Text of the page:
In Old Testament law murder was seen not only as a crime against the victim but also as a crime against God. “Whoso sheddeth man’s blood, by man shall his blood be shed: for in the image of God made he man” (Genesis 9:6). Thus murder of a human is more egregious than the killing of an animal and (some believe) requires blood for blood. But even the sin of leading others to apostasy holds a strong judgment from God: “whoever causes one of these little ones who believe in me to sin, it would be better for him to have a great millstone fastened around his neck and to be drowned in the depth of the sea” (ESV, Matt. 18:6).
Redemption of the murderer
Though there are several Old and New Testament scriptures that support capital punishment I have yet to find one that suggests the administration of the death penalty is necessary for the redemption of the murderer. But such a position is not wholly unsupportable. In cases of murder there is a sense that the murderer owes a debt for his crime. For many people payment of this debt includes execution. And if the debt is not paid that an injustice has occurred; and if it is paid then in some way justice has been satisfied; and if justice is satisfied in the killing of the murderer it could be presumed that he is better off in the next life for having paid his debt. However, one can imagine that such a payment is effectual only if it is voluntary.
Though such a belief seems to have a natural sense of correctness to it, it is not easy to support with scripture. In the case of the execution of Nehor, “he was caused, or rather did acknowledge, between the heavens and the earth, that what he had taught to the people was contrary to the word of God; and there he suffered an ignominious death” (Alma 1:15, italics mine). This confession was probably due to a sense that if he acknowledged his crime before the people he might receive mercy in the next life. Amulek taught that “there is not any man that can sacrifice his own blood which will atone for the sins of another. Now, if a man murdereth, behold will our law, which is just, take the life of his brother? I say unto you, Nay. But the law requireth the life of him who hath murdered” (Alma 34:11-12). Though he doesn’t explicitly say that the blood of the murderer will atone for the crime, he hints at it. And I suppose these two examples are the closest thing there is in scripture to supporting such a doctrine.
Thus it can be posited that capital punishment, though not divine vengeance, may assist the killer to provide some kind of restitution for his crime; and should properly be understood as a blood restitution.
[Christianity as a whole believes in the blood atonement of Jesus Christ: That His blood had to be shed for our sins. However, in this post I do not refer to the shedding of Christ’s blood.]
In the early church, and even into the last century, the idea of blood restitution was common in Mormonism. It is properly called blood atonement and is as follows. For certain capital crimes the death penalty is appropriate and if a murderer willingly submits to execution such an act will provide restitution (completely or partially) for his crime. Further, the execution should be done in such a way as to literally shed his blood.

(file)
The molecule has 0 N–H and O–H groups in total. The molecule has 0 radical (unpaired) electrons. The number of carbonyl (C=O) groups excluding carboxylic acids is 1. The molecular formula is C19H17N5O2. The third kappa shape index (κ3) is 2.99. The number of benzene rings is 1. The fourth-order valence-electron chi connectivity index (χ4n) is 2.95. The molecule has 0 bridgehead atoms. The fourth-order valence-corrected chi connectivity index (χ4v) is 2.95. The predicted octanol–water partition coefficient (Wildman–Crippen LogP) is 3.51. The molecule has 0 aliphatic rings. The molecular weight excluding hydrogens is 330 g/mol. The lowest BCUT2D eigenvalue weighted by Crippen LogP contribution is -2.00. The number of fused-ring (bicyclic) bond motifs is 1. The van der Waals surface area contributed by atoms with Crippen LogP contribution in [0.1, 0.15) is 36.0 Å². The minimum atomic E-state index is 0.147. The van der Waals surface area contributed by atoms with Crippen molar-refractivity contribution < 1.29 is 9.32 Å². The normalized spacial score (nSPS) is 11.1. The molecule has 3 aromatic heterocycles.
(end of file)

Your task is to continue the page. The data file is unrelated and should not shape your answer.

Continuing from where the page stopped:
Church historian B.H. Roberts explained it this way. “We believe that those who…imbue their hands in the blood of their fellow men, that their lives are necessary to the complete atonement.” He further adds that “their execution should be such that it admits of the shedding of their blood.” This belief in blood atonement influenced capital punishment laws in the territory of Utah, which was the only territory where a capital criminal could choose execution by hanging, firing squad, or beheading. The last two provided for the shedding of blood thus permitting murderers to carry out a blood atonement for their crime–it should be pointed out that there were no state sanctioned beheadings in Utah and the beheading option was dropped in 1888. This ideal of blood atonement was also expressed by Elder Bruce R. McConkie. He stated, “As a mode of capital punishment, hanging or execution on a gallows does not comply with the law of blood atonement, for the blood is not shed.” (Elder McConkie was asked to remove this statement from his book Mormon Doctrine, as it is not established doctrine. It is not found in current editions.) This belief in the importance of shedding the blood of capital criminals goes back to Joseph Smith. On 1 February 1843 it is recorded “In debate, George A. Smith said imprisonment was better than hanging. I [(Joseph Smith)] replied, I was opposed to hanging, even if a man kill another, I will shoot him, or cut off his head, spill his blood on the ground, and let the smoke thereof ascend up to God; and if ever I have the privilege of making a law on that subject, I will have it so.”
There are several places where the idea of beheading could have come from. It appears that expressions of beheading and throat cutting held a peculiar place in early Mormonism. There are several cases of beheading and decapitation in scripture: such as Nephi and Laban, David and Goliath, John the Baptist, and Shiz (Gen. 40:19; Judges 5:26; 1 Samuel 17:51; 1 Samuel 31:9; 2 Samuel 4:8; 20:21-22; 2 Kings 10:6-8; Matthew 14:8-12; 1 Nephi 4:18; Ether 15:30).
The blood atonement idea seems to be an aberration in Mormon history. There is very little scriptural backing for the idea that capital punishment aides atonement for capital crimes. But it should also be pointed out that the majority of General Authorities did not preach the doctrine of blood atonement, though it was probably widely held.